Mr. Hoffman is tapping the anger of the tea party activists – the movement that gained national attention this summer with protests against runaway government spending and debt – by casting doubt over the conservative credentials of the pro-choice Mrs. Scozzafava, who supported Mr. Obama’s $787 billion economic stimulus.
The poll results indicate that his strategy is working. The Siena survey showed him with 23% of the vote, a gain of 7 points in just two weeks, while she fell 6 points to 29% . Mr. Owens’s support rose 4 points to 33%.
“With just 10 points separating the 3 candidates, this is likely to be a very tight – and fiercely fought – campaign right through Election Day,” predicted Siena pollster Steven Greenberg.
If current trends hold, Mrs. Scozzafava and Mr. Hoffman could split the Republican and Conservative vote and hand the election to Mr. Owens – in a district where Mr. McHugh won 65% of the vote just two years ago.
The dynamic of an establishment-endorsed Republican candidate facing an insurgent attack from the right is playing out in other states as well.
FL Gov. Charlie Crist has the backing of the NRCC in his run for the open Senate seat in 2010, but former state House Speaker Marco Rubio has stayed in the primary race and won support from such prominent conservatives as former AR Gov. Mike Huckabee, Sen. Jim DeMint of SC and political strategist Karl Rove.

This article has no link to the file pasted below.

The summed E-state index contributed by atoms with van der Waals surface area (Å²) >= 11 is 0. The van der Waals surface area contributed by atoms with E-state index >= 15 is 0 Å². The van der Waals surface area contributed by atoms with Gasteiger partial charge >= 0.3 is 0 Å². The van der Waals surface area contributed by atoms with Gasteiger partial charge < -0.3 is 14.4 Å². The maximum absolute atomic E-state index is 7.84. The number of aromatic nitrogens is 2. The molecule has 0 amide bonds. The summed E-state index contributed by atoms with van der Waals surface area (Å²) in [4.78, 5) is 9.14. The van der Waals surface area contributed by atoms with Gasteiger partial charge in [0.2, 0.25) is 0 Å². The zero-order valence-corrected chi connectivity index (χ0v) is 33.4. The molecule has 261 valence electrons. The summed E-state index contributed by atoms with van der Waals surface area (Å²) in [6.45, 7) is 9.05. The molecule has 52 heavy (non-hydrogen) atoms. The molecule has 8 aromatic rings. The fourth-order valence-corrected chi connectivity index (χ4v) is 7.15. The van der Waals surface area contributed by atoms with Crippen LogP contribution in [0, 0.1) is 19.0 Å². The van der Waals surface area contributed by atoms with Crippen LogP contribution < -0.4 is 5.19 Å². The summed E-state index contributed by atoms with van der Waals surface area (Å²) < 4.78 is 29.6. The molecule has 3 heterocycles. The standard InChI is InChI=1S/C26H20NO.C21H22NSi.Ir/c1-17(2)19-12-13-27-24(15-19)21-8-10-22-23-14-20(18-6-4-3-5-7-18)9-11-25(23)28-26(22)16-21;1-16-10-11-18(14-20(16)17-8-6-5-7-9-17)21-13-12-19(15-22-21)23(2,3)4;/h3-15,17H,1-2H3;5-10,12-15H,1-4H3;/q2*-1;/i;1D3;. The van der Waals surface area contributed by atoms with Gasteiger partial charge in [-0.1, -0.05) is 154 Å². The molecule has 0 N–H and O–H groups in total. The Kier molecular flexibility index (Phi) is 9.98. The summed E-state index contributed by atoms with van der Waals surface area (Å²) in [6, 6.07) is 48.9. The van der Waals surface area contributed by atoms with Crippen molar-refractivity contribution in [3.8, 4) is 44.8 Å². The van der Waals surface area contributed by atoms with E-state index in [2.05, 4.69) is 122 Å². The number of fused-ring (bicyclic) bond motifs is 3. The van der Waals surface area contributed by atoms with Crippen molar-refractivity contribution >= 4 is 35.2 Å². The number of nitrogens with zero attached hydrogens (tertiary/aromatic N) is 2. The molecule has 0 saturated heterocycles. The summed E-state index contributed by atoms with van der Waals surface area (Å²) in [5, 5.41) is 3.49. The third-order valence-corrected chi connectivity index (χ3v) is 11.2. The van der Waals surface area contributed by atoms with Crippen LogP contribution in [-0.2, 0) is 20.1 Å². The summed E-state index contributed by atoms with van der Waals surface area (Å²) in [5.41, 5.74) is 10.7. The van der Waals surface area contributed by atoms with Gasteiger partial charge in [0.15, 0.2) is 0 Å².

In PA, Sen. Arlen Specter earlier this year defected to the Democrats in the face of a strong Republican primary challenge from conservative former Rep. Pat Toomey, a Republican and former head of the anti-tax Club for Growth, which is backing his run.
The same players are flocking to Mr. Hoffman, a businessman with no political experience. The Club for Growth is pouring $250k into his campaign and a pair of one-time Republican presidential hopefuls, Mr. Huckabee and former Sen. Fred Thompson of TN, have announced their support.
I think it’s a combination of people seeing what the 2 major-party candidates are all about and what they’re seeing is business as usual in Washington,” Hoffman campaign spokesman Rob Ryan said. “The voters are tired of that and I think that’s why you have a 3rd-party candidate right in the middle of this battle making it into a horse race.“…
Rep. Pete Sessions, chairman of the NRCC, predicted Mrs. Scozzafava will woo back conservative voters with Mr. Gingrich’s endorsement and by signing a no-tax pledge from Americans for Tax Reform, a group that had criticized Mrs. Scozzafava for not signing….
Mr. Sessions pointed out that Mr. Hoffman initially pursued the Republican nomination before accepting the state Conservative Party nod.
“We selected the best candidate,” he said. “[Mr. Hoffman] just did not show as well. He did not have the best ideas, and Dede’s ahead.”
Still, one House Republican following the race expressed concern that Mrs. Scozzafava is not running on both the Republican and Conservative Party lines, as Republican nominees have done in the past.
“The conservative line means something in NY and it is troubling when the Republican nominee can’t get the conservative line,” said the lawmaker, who asked not to be identified because he did not “want to be in the middle of it.”…